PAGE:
Students at the California Western School of Law (CWSL) staged a simulation of the Schwarzenegger vs. EMA case last week and ultimately, issued a ruling in favor of the game industry.
CWSL Professor Glenn Smith, organizer of the event (pictured), discussed with GamePolitics the unique approach he and his students adapted for the simulation—each student assigned to play the role of a Supreme Court Justice conducted “substantial research” into a particular judge’s past case decisions, writings and speeches in order to more effectively immerse themselves into the role.
The students, according to Smith, were assigned to “ask questions at oral argument and then decide the case as their justice would, not as they personally would.”
Oral arguments were presented last week, but the students playing SCOTUS Justices met yesterday for a “simulated case conference” in order to render their verdict, which came out 8-1 in favor of affirming the 9th Circuit’s ruling that the law was invalid.
Smith offered that the affirming student justices agreed that “the California law was content-based regulation of protected speech requiring the State to meet the two ‘strict scrutiny’ tests.” Two of the justices held that California had met the first test “by having a ‘compelling interest’ in protecting minors against video-game violence.”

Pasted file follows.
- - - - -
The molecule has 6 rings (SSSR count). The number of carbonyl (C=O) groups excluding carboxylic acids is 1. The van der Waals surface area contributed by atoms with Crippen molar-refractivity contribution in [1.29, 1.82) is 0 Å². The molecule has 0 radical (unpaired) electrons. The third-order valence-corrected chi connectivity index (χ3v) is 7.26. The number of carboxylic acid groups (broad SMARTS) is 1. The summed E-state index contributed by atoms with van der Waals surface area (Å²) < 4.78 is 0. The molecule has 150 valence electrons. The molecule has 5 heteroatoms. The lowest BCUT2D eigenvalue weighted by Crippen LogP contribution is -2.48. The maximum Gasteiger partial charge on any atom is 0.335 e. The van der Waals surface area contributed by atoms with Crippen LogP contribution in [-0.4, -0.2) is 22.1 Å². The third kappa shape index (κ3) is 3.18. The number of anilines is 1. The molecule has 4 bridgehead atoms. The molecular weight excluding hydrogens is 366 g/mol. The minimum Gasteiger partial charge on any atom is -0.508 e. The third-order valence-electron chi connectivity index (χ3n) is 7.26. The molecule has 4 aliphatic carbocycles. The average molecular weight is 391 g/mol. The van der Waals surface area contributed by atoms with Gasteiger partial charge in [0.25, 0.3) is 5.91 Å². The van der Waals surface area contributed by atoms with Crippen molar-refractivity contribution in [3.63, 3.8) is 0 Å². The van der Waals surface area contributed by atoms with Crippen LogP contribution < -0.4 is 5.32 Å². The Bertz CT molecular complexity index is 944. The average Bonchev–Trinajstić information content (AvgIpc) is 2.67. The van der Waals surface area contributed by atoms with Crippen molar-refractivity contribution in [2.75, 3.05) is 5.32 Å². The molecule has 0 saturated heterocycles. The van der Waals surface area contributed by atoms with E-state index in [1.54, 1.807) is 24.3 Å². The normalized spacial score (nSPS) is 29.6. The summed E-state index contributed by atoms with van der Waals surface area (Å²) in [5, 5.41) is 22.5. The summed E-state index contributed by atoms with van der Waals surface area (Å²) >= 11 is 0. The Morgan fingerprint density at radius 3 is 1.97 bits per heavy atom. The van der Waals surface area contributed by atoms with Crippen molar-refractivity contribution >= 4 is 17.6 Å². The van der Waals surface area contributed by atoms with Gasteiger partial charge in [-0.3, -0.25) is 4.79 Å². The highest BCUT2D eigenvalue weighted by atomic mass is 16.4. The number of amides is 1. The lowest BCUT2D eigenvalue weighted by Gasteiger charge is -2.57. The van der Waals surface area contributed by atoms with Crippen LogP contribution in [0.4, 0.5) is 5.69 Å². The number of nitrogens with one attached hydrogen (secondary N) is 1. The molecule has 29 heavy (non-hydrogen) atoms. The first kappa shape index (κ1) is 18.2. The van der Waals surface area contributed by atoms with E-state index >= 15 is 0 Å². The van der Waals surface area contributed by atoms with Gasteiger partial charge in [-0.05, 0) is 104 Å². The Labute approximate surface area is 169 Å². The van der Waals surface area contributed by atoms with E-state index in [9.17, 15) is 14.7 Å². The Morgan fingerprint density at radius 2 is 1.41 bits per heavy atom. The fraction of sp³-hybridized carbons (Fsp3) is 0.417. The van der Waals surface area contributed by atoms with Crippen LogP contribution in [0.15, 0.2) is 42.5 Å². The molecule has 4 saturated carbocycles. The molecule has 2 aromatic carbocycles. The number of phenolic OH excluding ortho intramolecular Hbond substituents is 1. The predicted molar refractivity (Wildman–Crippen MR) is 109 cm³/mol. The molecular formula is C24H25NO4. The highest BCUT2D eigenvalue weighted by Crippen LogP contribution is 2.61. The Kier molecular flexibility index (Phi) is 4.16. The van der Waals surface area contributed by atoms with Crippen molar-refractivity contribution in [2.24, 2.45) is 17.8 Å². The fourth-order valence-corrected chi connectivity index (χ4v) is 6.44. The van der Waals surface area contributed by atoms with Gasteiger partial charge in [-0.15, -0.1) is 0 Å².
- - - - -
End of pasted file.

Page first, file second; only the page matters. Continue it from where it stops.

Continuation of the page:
The other six justices “would either find the evidence of a link between video games and violence inadequate or simply punt on this issue.” The eight majority justices agreed that the California law wasn’t “narrowly drawn” and was “substantially vague.”
In closing, Smith, who expects the real Supreme Court decision to be much closer than the result his students returned, offered the following summation to GP:
If the students turn out having overstated the "real" Court's support for free speech, that will just indicate that it was harder for the students to "check their own views" at the conference door for this case. First, they have absorbed well the lessons we Con Law professors teach about the primacy of freedom of expression. Second, there's probably an interesting generational issue -- with my students much more game-friendly and tech-savvy than the Justices are likely to be.
In September, the Institute of Bill of Rights Law (IBRL) at William & Mary Law School hosted their own Schwarzenegger vs. EMA reproduction, which resulted in a 6-3 vote in favor of the California law.